Senate Republicans on Thursday unveiled a "discussion draft" of their top-secret plan to repeal and replace the Affordable Care Act, bringing into the light of day the health care reform plan they drafted behind closed doors.
The bill would end Obama's tax penalties on people who don't buy insurance - effectively ending the so-called individual mandate - and on larger companies that don't offer coverage to their workers. The Senate proposal cuts off Medicaid expansion more gradually than the House bill but would enact deeper long-term cuts to the health care program for low-income Americans.
US Senate Republicans on Thursday unveiled a revamped health care plan aimed at fulfilling President Donald Trump's pledge to repeal Obamacare, but a revolt by four conservatives put the bill in immediate jeopardy.
The House approved its version of the bill last month. Tax cuts for the wealthiest among us take precedent over your affordable care.
McConnell must navigate a narrow route in which defections by just three of the 52 Republican senators would doom the legislation.
At the White House on Thursday, Trump expressed hope for quick action.
To appease conservatives wary of the longer period of expansion funding, the Senate bill introduces steeper cuts to the traditional Medicaid program.
The nonpartisan Congressional Budget Office said the House bill would cause 23 million people to lose coverage by 2026. McConnell's hoped-for vote within a week is likely to be met with significant resistance from Democrats, and some Republicans hinted they may not be willing to vote for the bill without more time to review the measure and gauge their constituents' feelings.
But the Senate measure, like the House bill, would phase out the extra money that the federal government has provided to states as an incentive to expand eligibility for Medicaid. Though they oppose the Republican House bill and are anxious about what the Senate majority is designing, they have had no actual Senate legislation against which to rail.
Republicans say that federal regulations unfairly restrict consumer choice. Republican senators from states that expanded Medicaid, such as Ohio's Rob Portman, want to extend that phase-out to seven years. The Senate version is, in some respects, more moderate than the House bill, offering more financial assistance to some lower-income people to help them defray the rapidly rising cost of private health insurance.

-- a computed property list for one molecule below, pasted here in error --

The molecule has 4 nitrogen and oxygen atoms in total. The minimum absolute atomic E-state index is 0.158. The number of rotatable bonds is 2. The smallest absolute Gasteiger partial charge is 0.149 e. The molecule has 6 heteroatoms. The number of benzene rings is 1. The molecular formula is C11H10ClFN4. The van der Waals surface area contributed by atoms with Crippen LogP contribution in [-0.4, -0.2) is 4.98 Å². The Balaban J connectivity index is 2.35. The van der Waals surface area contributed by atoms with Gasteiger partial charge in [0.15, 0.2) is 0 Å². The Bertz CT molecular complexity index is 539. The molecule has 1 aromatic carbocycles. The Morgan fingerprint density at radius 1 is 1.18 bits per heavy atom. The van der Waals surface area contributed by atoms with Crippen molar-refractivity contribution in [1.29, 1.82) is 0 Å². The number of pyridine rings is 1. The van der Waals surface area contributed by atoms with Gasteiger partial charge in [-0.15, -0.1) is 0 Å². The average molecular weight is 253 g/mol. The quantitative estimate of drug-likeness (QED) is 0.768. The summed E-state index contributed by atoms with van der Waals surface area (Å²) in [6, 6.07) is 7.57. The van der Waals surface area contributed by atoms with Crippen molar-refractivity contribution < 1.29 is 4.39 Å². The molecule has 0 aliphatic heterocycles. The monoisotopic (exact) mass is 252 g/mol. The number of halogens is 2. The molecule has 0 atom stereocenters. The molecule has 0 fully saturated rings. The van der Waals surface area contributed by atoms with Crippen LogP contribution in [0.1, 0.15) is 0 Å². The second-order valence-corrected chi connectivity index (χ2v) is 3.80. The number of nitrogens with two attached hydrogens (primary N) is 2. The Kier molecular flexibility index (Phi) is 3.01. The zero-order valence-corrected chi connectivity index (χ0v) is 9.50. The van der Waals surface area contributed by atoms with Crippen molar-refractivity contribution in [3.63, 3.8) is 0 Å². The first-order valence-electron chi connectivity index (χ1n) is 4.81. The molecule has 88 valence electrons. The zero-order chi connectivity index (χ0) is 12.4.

These tax credits, which about 8 million Americans receive, lower the cost of insurance plans that consumers can buy on HealthCare.gov, Covered California and other insurance marketplaces.
Now that the bill is public, a review from the bipartisan Congressional Budget Office is expected in the coming days. The program now gives states all the money needed to cover eligible recipients and procedures.
However, there are strict rules in place - what health policy experts call "guardrails" - stating that states getting those waivers must provide coverage that is "at least as comprehensive" as they would be otherwise, as the Centers for Medicare and Medicaid Services explains. States would also have to retain Obama's requirement that family insurance cover children up to age 26. The Senate bill would keep the House plan to send a fixed amount of money to states each year based on enrollment or as a lump sum block grant.
Cassidy said senators had also been told the legislation would continue funding cost-sharing subsidies made available to help low-income Americans under Obamacare "for a couple of years". They also identify trouble with Obamacare's insurance markets, which have been plagued by rising premiums and the departure of insurers (though the Trump administration is to blame for the latest palpitations, because it has threatened to cut off payments to insurers that are crucial to Obamacare's design).